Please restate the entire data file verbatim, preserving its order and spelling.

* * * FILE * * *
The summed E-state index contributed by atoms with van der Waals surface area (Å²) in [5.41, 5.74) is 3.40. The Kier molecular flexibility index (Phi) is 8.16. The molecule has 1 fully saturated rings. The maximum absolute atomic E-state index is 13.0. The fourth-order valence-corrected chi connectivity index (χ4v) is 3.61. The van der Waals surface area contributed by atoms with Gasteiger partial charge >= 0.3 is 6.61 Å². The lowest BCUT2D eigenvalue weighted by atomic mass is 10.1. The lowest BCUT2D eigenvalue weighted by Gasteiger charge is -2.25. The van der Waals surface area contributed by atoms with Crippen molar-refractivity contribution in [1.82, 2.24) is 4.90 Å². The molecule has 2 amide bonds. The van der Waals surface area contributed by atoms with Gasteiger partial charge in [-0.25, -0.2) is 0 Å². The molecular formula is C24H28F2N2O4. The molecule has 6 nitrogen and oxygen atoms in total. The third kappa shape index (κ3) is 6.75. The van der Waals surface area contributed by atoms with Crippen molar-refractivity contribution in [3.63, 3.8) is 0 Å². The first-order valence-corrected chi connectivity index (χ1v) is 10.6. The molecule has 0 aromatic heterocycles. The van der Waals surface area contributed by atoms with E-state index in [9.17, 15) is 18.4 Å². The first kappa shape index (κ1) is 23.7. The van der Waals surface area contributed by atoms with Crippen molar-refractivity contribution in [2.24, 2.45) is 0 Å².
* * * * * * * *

The summed E-state index contributed by atoms with van der Waals surface area (Å²) in [5.41, 5.74) is 3.40. The Kier molecular flexibility index (Phi) is 8.16. The molecule has 1 fully saturated rings. The maximum absolute atomic E-state index is 13.0. The fourth-order valence-corrected chi connectivity index (χ4v) is 3.61. The van der Waals surface area contributed by atoms with Gasteiger partial charge >= 0.3 is 6.61 Å². The lowest BCUT2D eigenvalue weighted by atomic mass is 10.1. The lowest BCUT2D eigenvalue weighted by Gasteiger charge is -2.25. The van der Waals surface area contributed by atoms with Crippen molar-refractivity contribution in [1.82, 2.24) is 4.90 Å². The molecule has 2 amide bonds. The van der Waals surface area contributed by atoms with Gasteiger partial charge in [-0.25, -0.2) is 0 Å². The molecular formula is C24H28F2N2O4. The molecule has 6 nitrogen and oxygen atoms in total. The third kappa shape index (κ3) is 6.75. The van der Waals surface area contributed by atoms with Crippen molar-refractivity contribution in [3.63, 3.8) is 0 Å². The first-order valence-corrected chi connectivity index (χ1v) is 10.6. The molecule has 0 aromatic heterocycles. The van der Waals surface area contributed by atoms with E-state index in [9.17, 15) is 18.4 Å². The first kappa shape index (κ1) is 23.7. The van der Waals surface area contributed by atoms with Crippen molar-refractivity contribution in [2.24, 2.45) is 0 Å².